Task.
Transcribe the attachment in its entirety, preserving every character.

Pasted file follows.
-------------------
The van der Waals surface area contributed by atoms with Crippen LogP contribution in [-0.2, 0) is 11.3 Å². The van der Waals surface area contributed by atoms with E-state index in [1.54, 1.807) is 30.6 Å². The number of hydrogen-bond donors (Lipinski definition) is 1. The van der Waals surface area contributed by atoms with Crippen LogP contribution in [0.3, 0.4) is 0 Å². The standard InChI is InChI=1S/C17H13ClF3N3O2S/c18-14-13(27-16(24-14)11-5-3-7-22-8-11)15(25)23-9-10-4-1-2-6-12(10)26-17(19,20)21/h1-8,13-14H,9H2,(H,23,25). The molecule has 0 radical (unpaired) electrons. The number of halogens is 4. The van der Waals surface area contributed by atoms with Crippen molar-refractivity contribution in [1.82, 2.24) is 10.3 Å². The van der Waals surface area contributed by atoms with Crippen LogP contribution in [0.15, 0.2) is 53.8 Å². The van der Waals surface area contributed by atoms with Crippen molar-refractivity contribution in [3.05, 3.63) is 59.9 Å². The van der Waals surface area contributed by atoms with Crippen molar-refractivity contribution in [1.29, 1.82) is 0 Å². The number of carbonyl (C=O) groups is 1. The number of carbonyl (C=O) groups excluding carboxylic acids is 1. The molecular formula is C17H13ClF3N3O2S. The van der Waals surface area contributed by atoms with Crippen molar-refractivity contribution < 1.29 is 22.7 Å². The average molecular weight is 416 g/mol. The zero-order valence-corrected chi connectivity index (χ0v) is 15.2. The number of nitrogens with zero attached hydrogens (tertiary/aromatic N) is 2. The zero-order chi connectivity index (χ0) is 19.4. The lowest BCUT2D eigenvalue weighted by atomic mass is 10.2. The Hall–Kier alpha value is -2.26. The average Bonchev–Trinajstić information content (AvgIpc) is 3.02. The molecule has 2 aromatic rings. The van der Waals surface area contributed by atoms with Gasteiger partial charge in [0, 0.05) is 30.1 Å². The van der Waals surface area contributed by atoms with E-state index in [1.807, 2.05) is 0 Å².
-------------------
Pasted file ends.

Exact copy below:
The van der Waals surface area contributed by atoms with Crippen LogP contribution in [-0.2, 0) is 11.3 Å². The van der Waals surface area contributed by atoms with E-state index in [1.54, 1.807) is 30.6 Å². The number of hydrogen-bond donors (Lipinski definition) is 1. The van der Waals surface area contributed by atoms with Crippen LogP contribution in [0.3, 0.4) is 0 Å². The standard InChI is InChI=1S/C17H13ClF3N3O2S/c18-14-13(27-16(24-14)11-5-3-7-22-8-11)15(25)23-9-10-4-1-2-6-12(10)26-17(19,20)21/h1-8,13-14H,9H2,(H,23,25). The molecule has 0 radical (unpaired) electrons. The number of halogens is 4. The van der Waals surface area contributed by atoms with Crippen molar-refractivity contribution in [1.82, 2.24) is 10.3 Å². The van der Waals surface area contributed by atoms with Crippen LogP contribution in [0.15, 0.2) is 53.8 Å². The van der Waals surface area contributed by atoms with Crippen molar-refractivity contribution in [3.05, 3.63) is 59.9 Å². The van der Waals surface area contributed by atoms with Crippen molar-refractivity contribution in [1.29, 1.82) is 0 Å². The number of carbonyl (C=O) groups is 1. The number of carbonyl (C=O) groups excluding carboxylic acids is 1. The molecular formula is C17H13ClF3N3O2S. The van der Waals surface area contributed by atoms with Crippen molar-refractivity contribution < 1.29 is 22.7 Å². The average molecular weight is 416 g/mol. The zero-order valence-corrected chi connectivity index (χ0v) is 15.2. The number of nitrogens with zero attached hydrogens (tertiary/aromatic N) is 2. The zero-order chi connectivity index (χ0) is 19.4. The lowest BCUT2D eigenvalue weighted by atomic mass is 10.2. The Hall–Kier alpha value is -2.26. The average Bonchev–Trinajstić information content (AvgIpc) is 3.02. The molecule has 2 aromatic rings. The van der Waals surface area contributed by atoms with Gasteiger partial charge in [0, 0.05) is 30.1 Å². The van der Waals surface area contributed by atoms with E-state index in [1.807, 2.05) is 0 Å².